The primary human normal lung fibroblasts were isolated from lung biopsies, following the standard methods described in the literature . Briefly, 1 mm2 fragments of tissue were incubated under sterile conditions in DMEM supplemented with 10 % FBS (Gibco, UK), 100 IU/mL penicillin (Gibco), 100 μg/mL streptomycin (Gibco) and 2 μg/mL amphotericin B (Sigma-Aldrich). The fibroblasts cultures were maintained in a 5 % CO2 humidified atmosphere at 37 °C. After two-three weeks of culture cells were attached to the plate. Unattached cells were eliminated by changing the media. When reaching the confluence, the morphology of cells were fibroblasts type, and resulted positive for vimentin and negative for alpha-sma markers, indicating the mesenchymal origin (Additional file 1). Fibroblasts were then trypsinized (0.05 % trypsin-EDTA, Gibco) and cryopreserved using standard methods and used at passages (3–5) for culturing within the post-glycated matrices.
Fibroblasts culture within the post-glycated three-dimensional collagen type I matrices
Type I collagen matrices were prepared as explained before. The primary normal fibroblasts were added and mixed with the collagen before polymerization of the gel. Cells were cultured in 3D post-glycated DMEM collagen matrices in sterile 96-well plates (TPP, Switzerland) at an initial concentration of 15x103 cells/gel. After polymerization of the matrices, media with different concentration of ribose and FBS was added (5, 15, 30 and 240 mM of ribose and 0, 1 and 10 % of FBS). Cell viability and phenotype changes were evaluated on the 7th, 14th and 21st days of culture. Analyze of cell viability was adjusted to day 1 and the results were shown since the 7th day to allow cell stabilization and adaptation into the glycated 3D gels. The results were evaluated from the 7th day at different time-points and conditions because until the 5th day the media was not changed to permit collagen cross-links.
The viability of the fibroblasts growing within the post-glycated 3D collagen type I matrices was assessed using a metabolic test (AlamarBlue assay, Invitrogen, UK) and a staining method that distinguishes viable and non-viable cells (LIVE/DEAD viability/cytotoxicity kit, Invitrogen) on the 7th, 14th and 21st days, following the manufacturer’s recommendations. The AlamarBlue assay, which is normally used in 2D cultures, required preliminary tests for use in the 3D collagen matrices. After testing AlamarBlue at several concentrations and incubation times for twenty-one days, incubation time of 8 h and concentration of 1/10 were used in all viability experiments. Then, the assay was conducted according to the manufacturer’s recommendations. The cell fluorescence was measured using a microplate reader (FLUOstar OPTIMA, BMG Labtech) at ex/em: 550/590 nm wavelengths. The LIVE/DEAD viability/cytotoxicity reagents stain viable cells in green (Calcein acetoxymethyl ester; Ca AM (ex 495/em 515 nm wavelengths)) and non-viable cells in red (ethidium homodimer-1; Eth-D1 (ex 495/em 635 nm wavelength). Images of stained sections were acquired using a Leica TCS-SL filter-free spectral confocal laser scanning microscope (Leica Microsystems, Mannheim, Germany) equipped with a 488 nm argon laser using a 10x dry objective (0.3 numerical aperture). Three-dimensional image assembly was performed using the fiji-win32 program (Image J). The cells were typified as live or dead using manual counting by two observers. An additional movie shows the cellular distribution in 3D-matrices after stained with Calcein and Ethidium stains (see Additional file 2). An additional image of fibroblasts morphology, when they are cultured into the DMEM and PBS matrices at different FBS concentrations (0, 1 and 10 %), is available as Additional file 3.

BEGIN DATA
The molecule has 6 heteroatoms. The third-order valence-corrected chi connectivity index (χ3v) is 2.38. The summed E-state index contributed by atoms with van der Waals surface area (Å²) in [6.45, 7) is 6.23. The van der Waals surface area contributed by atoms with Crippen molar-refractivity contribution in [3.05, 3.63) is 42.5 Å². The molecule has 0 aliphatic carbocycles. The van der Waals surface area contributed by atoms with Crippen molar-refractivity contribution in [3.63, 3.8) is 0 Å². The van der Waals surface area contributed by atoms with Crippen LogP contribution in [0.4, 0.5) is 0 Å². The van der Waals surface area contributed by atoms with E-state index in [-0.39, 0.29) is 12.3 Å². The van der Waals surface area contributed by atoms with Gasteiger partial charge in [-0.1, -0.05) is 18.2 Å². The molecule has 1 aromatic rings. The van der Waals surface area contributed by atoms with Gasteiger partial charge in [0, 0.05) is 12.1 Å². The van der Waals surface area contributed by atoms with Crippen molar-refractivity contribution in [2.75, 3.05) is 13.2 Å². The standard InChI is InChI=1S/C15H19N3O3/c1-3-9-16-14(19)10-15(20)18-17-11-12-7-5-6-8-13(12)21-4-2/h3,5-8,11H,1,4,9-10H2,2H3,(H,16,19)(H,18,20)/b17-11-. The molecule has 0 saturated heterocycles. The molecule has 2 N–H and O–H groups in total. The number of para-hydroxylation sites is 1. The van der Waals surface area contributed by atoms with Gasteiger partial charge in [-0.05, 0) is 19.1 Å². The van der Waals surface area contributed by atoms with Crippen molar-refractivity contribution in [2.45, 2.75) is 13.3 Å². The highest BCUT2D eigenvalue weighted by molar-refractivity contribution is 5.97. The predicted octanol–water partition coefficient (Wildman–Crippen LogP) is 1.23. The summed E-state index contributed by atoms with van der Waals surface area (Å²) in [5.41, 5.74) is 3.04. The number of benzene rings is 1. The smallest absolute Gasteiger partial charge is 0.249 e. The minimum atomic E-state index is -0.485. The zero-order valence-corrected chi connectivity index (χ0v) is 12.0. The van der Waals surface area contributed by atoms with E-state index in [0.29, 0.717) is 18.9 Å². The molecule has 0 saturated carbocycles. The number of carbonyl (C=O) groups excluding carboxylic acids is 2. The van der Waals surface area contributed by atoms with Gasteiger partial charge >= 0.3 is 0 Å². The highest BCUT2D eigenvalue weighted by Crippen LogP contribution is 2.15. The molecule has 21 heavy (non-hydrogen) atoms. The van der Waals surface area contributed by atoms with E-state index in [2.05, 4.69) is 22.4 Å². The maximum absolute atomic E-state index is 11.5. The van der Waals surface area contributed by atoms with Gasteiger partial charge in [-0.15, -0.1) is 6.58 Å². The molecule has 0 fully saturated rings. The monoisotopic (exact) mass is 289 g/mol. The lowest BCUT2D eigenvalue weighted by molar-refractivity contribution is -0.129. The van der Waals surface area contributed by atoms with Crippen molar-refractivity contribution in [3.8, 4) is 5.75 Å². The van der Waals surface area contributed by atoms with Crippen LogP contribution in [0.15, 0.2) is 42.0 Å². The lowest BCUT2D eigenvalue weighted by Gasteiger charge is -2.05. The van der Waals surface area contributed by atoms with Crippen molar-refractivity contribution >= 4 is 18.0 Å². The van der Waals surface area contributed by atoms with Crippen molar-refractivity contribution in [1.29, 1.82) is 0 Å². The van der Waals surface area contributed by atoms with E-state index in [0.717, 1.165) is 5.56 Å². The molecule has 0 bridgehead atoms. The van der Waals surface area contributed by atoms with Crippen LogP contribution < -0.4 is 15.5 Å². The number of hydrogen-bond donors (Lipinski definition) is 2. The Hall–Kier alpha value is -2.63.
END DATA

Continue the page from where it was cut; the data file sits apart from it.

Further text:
α-smooth muscle actin gene expression
RNA extraction was performed using the guanidiniumthiocyanate-phenol-chloroform method (TRIzol, Invitrogen), according to the manufacturer’s recommendation. First, the matrices were placed in TRIzol Reagent and disrupted using a tissue homogenizer. To eliminate the genomic DNA, the RNA was treated with DNAse I (Invitrogen). One microgram of total RNA was reverse transcribed to cDNA using a High Capacity cDNA Reverse Transcription kit (Applied Biosystems, UK). α-smooth muscle actin (α-SMA) gene expression was evaluated using real-time quantitative reverse transcription-polymerase chain reaction (qPCR) with the TaqMan Gene Expression master mix (7900 HT, Applied Biosystems). The results were analyzed by the ∆∆Ct method, normalized with two endogenous housekeeping genes (Eukaryotic 18S rRNA, 18S and DNA-directed RNA polymerase II, RPII).
α-smooth muscle actin Western Blot